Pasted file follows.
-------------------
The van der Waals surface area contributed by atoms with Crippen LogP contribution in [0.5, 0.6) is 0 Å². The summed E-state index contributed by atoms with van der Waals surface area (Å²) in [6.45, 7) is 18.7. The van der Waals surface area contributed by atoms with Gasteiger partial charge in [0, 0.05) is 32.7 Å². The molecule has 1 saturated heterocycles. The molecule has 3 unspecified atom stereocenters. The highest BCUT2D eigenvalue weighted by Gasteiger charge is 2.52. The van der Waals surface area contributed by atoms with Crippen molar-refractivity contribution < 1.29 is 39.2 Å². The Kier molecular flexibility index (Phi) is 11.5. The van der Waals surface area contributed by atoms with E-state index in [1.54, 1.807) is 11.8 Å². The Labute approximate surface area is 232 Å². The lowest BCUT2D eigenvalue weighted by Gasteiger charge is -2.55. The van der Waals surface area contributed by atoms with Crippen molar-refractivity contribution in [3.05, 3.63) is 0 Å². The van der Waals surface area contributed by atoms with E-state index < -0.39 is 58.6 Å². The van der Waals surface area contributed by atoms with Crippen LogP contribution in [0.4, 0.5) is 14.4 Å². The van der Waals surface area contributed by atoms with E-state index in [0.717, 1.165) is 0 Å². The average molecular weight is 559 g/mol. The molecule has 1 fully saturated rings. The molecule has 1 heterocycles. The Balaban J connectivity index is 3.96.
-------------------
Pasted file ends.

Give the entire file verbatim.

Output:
The van der Waals surface area contributed by atoms with Crippen LogP contribution in [0.5, 0.6) is 0 Å². The summed E-state index contributed by atoms with van der Waals surface area (Å²) in [6.45, 7) is 18.7. The van der Waals surface area contributed by atoms with Gasteiger partial charge in [0, 0.05) is 32.7 Å². The molecule has 1 saturated heterocycles. The molecule has 3 unspecified atom stereocenters. The highest BCUT2D eigenvalue weighted by Gasteiger charge is 2.52. The van der Waals surface area contributed by atoms with Crippen molar-refractivity contribution < 1.29 is 39.2 Å². The Kier molecular flexibility index (Phi) is 11.5. The van der Waals surface area contributed by atoms with E-state index in [1.54, 1.807) is 11.8 Å². The Labute approximate surface area is 232 Å². The lowest BCUT2D eigenvalue weighted by Gasteiger charge is -2.55. The van der Waals surface area contributed by atoms with Crippen molar-refractivity contribution in [3.05, 3.63) is 0 Å². The van der Waals surface area contributed by atoms with E-state index < -0.39 is 58.6 Å². The van der Waals surface area contributed by atoms with Crippen LogP contribution in [0.4, 0.5) is 14.4 Å². The van der Waals surface area contributed by atoms with E-state index in [0.717, 1.165) is 0 Å². The average molecular weight is 559 g/mol. The molecule has 1 fully saturated rings. The molecule has 1 heterocycles. The Balaban J connectivity index is 3.96.